Dean Lagg from 100% vegan brand PureChimp told us, ‘Producing vegan products hasn’t been without its challenges; finding a totally natural replacement for beeswax was tough. We started working with hemp seed wax, but as we grew we needed larger batches and found it wasn’t as stable as we’d hoped. In the end we made a tough decision and stopped producing our face cream which relied on the wax base, instead launching this new oil, which requires no wax. It’s had a fantastic reception - now performing better than the cream used to.’

Around 70% of Lush’s products are suitable for vegans, (the rest is vegetarian) - look for the Vegan Society trademark on individual product pages or search ‘vegan’ on the homepage. The non vegan products may contain eggs, honey, yoghurt or lanolin but they’re very proud of sourcing even their products from the most ethical and sustainable sources they can, in line with their very strong ethical policies and they’re also vocally against animal cruelty. This rather addictive lip balm smells like lemon curd. Squee.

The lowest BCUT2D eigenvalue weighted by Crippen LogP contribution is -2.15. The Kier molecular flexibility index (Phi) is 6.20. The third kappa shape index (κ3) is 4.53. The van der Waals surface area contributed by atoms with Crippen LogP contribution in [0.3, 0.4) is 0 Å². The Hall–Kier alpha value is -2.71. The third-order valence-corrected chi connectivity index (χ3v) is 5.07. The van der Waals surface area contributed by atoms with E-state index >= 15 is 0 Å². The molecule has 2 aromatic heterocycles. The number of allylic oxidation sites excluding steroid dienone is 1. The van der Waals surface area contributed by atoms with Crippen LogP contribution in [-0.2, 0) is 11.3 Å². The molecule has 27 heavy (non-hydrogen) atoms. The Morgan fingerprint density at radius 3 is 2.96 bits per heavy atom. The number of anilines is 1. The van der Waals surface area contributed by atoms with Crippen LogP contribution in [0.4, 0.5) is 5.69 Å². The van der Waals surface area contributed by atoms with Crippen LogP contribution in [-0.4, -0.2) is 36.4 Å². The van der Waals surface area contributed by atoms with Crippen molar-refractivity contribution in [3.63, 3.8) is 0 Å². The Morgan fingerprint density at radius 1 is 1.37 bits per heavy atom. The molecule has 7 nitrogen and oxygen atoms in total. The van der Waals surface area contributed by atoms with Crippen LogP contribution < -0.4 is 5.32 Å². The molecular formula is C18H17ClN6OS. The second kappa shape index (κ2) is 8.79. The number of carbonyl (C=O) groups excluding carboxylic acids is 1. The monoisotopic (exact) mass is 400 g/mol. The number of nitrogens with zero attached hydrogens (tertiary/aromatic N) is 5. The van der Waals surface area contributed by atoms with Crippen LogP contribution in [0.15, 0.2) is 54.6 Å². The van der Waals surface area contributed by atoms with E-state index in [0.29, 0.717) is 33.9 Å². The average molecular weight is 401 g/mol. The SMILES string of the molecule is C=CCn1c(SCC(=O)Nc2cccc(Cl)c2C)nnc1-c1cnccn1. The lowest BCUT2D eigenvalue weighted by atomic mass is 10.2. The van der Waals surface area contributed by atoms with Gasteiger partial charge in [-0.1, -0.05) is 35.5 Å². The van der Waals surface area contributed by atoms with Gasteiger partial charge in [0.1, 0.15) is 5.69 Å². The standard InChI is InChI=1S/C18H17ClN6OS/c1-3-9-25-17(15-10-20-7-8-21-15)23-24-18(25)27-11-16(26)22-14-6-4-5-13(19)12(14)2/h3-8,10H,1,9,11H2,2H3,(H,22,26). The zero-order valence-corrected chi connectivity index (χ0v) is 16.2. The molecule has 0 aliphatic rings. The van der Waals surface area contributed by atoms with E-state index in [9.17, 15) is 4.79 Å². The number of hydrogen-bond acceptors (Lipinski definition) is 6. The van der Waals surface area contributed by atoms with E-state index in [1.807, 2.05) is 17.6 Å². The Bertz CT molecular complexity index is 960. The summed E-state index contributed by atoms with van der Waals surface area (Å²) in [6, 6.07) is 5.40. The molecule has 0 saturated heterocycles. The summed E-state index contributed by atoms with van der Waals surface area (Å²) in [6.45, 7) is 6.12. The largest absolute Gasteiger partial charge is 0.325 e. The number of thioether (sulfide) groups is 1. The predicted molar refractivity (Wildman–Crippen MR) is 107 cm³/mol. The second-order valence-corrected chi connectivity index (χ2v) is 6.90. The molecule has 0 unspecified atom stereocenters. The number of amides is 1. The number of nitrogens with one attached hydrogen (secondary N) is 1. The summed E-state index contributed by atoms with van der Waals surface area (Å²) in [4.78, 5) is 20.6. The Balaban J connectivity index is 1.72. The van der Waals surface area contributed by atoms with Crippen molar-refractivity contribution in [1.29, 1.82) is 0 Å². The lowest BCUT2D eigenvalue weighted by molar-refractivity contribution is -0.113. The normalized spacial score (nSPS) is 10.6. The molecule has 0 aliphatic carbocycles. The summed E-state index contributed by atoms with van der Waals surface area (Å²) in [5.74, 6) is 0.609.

This amazingly environmentally conscious brand is 100% vegan and certified cruelty-free by PETA. They use recycled aluminium and plastic in their products, as well as renewable bamboo and tree-free paper. They’ve also donated nearly £80,000 to charity over the last decade. All that and they’re reasonably priced. We are big fans.

This US brand is entirely free of animal derivatives and has recently landed in Superdrug - 123 of their products will be available instore and online. It’s not their full range (see for that) but it does include some gorgeous, great value eyeshadow palettes like this one.